We got into the city late at night but the fast CAT train gets into the centre of the city in just 16 mins and this costs 17 euros return, much cheaper than a taxi and then it was just a few stops on the metro and a short walk to the hotel. Public transport is cheap and so easy to use. There are 4 U-Bahn lines and tram services.
The weather was roughly the same as in London, autumnal, not too cold with a little rain on the last afternoon. This is perfect for a city visit, not too hot and not too cold and there is plenty to do rain or shine. Since our first morning was nice and sunny we began with a walk to the centre. Most of Vienna is very walkable (just watch out for trams!) We began with a ride on the Ring Tram which includes an audio guide telling you about the buildings and history of the Ringstrasse. This takes half an hour and a good way to see the city if you are time limited, much better value than Hop On, Hop Off. My tip would be to pick up a leaflet from the Tourist Office and use public transport. We ended up in a Wine Village called Grinzing on Green Line but the tram will take you there too. There are plenty of restaurants and wine tasting opportunities here but if you avoid the ones with the coaches outside you can get a glass of passable house wine for less than 2 euros.In the afternoon, we took a “Scenic” Danube Cruise. Leisurely might have been accurate but scenic certainly wasn’t. The “scenery” is very industrial and there are far better ways to spend 2-3 hours.
On Monday, we took the metro to Schonnbrunn Palace and took the audio self guide tour round the 40 staterooms. This has to be done in order and there are many people so allow plenty of time. The staterooms all all very different and the history of the Austrian Royal Family is fascinating. The grounds around Schonnbrunn are surrounded by a huge park, also the zoo, a Marionette Theatre, and the Orangery. If you have a few days you could actually spend all day there and have lunch. We were eager to get back and see more of the city itself.
By the time we got back it was raining heavily but there is plenty to do even if it rains. Our first stop was to find one of the famous coffee shops and we didn’t have far to walk to Gerstner established in 1847 and this is also a champagne bar. It is actually very affordable, under 10 euros for tea or coffee and a slice of Sacher Torte or Apfel Strudel (I can highly recommend both) . Tempting as it was we didn’t;t want to linger for too long as we had a bewildering choice of museums to choose from. We chose Albertina as it was nearby and the combination of modern artwork and more staterooms appealed to us. There are many famous impressionists here, Picasso, Cezanne, Monet, Goya, Mueller, to name just a few and also an Edvard Munch (The Scream) exhibition of woodcuts. This was very interesting.
This left us a little time for shopping on Mariahilferstrasse. This has the usual high street stores that you will see in any European city but the Euro rate makes a lot of things cheaper than the UK (2015)
We were surprised at how affordable Vienna is for food, drink and transportation. The restaurants serve delicious meals and good portions and excellent value but even fast food can take a little while so don’t be in too much of a hurry but we found people mostly very helpful and friendly. Vitually everybody speaks English and most places will offer an English menu. Vegetarian options are not a problem. Our hotel K&K Maria Theresia was a really high 4* standard and served a good breakfast. There are many lovely museums to choose from all over the city. Vienna is very clean and virtually litter free. It is fairly small with beautiful, elegant architecture.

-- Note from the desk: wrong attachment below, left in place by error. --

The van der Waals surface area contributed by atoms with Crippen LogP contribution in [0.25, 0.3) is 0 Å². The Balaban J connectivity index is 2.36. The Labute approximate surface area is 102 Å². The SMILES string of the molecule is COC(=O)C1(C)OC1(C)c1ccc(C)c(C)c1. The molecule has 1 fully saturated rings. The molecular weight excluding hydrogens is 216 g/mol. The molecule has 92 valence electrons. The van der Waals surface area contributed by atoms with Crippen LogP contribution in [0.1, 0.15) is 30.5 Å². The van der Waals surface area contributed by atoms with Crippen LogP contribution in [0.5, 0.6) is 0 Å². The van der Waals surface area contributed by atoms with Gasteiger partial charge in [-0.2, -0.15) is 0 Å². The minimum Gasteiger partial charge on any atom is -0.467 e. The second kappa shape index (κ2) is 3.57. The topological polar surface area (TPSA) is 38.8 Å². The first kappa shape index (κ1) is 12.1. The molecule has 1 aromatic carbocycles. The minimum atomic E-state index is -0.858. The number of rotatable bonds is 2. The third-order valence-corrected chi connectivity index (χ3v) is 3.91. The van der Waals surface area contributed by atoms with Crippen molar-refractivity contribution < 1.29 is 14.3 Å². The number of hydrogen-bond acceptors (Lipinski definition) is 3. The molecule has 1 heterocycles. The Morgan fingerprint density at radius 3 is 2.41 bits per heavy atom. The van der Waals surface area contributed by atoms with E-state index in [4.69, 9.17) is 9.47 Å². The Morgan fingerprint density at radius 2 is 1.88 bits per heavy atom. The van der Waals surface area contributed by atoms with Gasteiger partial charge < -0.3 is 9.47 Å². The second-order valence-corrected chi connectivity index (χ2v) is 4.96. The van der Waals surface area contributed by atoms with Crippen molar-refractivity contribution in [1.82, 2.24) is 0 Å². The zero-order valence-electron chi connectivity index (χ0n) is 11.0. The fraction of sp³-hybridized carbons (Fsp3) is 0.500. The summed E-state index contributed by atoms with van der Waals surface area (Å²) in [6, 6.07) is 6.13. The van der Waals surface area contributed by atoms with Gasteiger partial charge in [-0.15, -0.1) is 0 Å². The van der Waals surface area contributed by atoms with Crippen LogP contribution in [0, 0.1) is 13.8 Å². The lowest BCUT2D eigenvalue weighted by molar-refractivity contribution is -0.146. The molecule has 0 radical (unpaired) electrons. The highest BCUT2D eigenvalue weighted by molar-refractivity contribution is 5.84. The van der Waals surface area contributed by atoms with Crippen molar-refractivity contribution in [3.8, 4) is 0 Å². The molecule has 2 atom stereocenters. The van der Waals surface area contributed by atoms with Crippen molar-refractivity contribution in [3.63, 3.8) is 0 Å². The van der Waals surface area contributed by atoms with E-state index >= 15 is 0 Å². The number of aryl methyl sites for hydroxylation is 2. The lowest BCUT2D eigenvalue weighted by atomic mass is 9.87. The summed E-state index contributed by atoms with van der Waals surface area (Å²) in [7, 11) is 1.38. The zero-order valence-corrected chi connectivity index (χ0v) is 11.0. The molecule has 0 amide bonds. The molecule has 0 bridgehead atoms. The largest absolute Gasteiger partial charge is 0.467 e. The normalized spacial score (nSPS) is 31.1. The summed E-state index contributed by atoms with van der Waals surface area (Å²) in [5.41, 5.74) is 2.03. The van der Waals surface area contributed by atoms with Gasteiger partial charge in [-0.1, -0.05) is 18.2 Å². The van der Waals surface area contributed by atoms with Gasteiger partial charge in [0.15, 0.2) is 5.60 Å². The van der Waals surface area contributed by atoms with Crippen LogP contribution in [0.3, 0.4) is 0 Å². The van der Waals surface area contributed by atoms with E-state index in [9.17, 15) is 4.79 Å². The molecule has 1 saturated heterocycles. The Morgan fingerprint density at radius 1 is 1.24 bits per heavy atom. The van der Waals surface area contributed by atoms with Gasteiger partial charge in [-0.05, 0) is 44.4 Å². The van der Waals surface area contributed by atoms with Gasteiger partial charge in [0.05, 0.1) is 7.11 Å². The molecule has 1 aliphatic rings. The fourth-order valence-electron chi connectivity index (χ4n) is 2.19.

It is possible to fly direct to Bratislava but it is equally simple to get there by Danube River Cruise or from Vienna by bus, train or boat. We got a EURegio ticket which is valid for up to 4 days and you can use pubic transport in Bratislava included in the ticket. The train takes about an hour. We took passports but we were not required to show them.
We took the 93 bus to what we assumed was the centre as there was a sign pointing to the Castle so we got off and followed the sign to a lovely little square with beautiful fairy tale buildings. We walked through to a bigger square with more colourful buildings, a church and a little market. A really gorgeous little city with a photograph round every corner and a pleasure to just stroll around. We eventually found our way up to the castle which was only about 10 minutes walk and we had acidentally found the gentler slope up to it so the walk wasn’t too challenging. At the top there is a lovely view over the city, the river and the bridge.The castle itself includes a museum with history of Slovakia inside.
We made our way down and found St Michaels Gate which is part of the original city walls. The walls have been renovated, sadly not blending very well with the original and we found our way back to the old town square. Back there we found The Beer House which did some traditional Slovakian meals with home made bread. It was delicious.
Lastly we walked to the the Blue Church which is a distinctive and very unique building before heading back to the station.
Bratislava is really picturesque, a really pretty and walkable city. Not very big so you can walk most of it in a day. A word of warning, do not get a taxi in Bratislava, even for short distances, the taxi drivers rip you off even if it is metered so either get the bus or walk.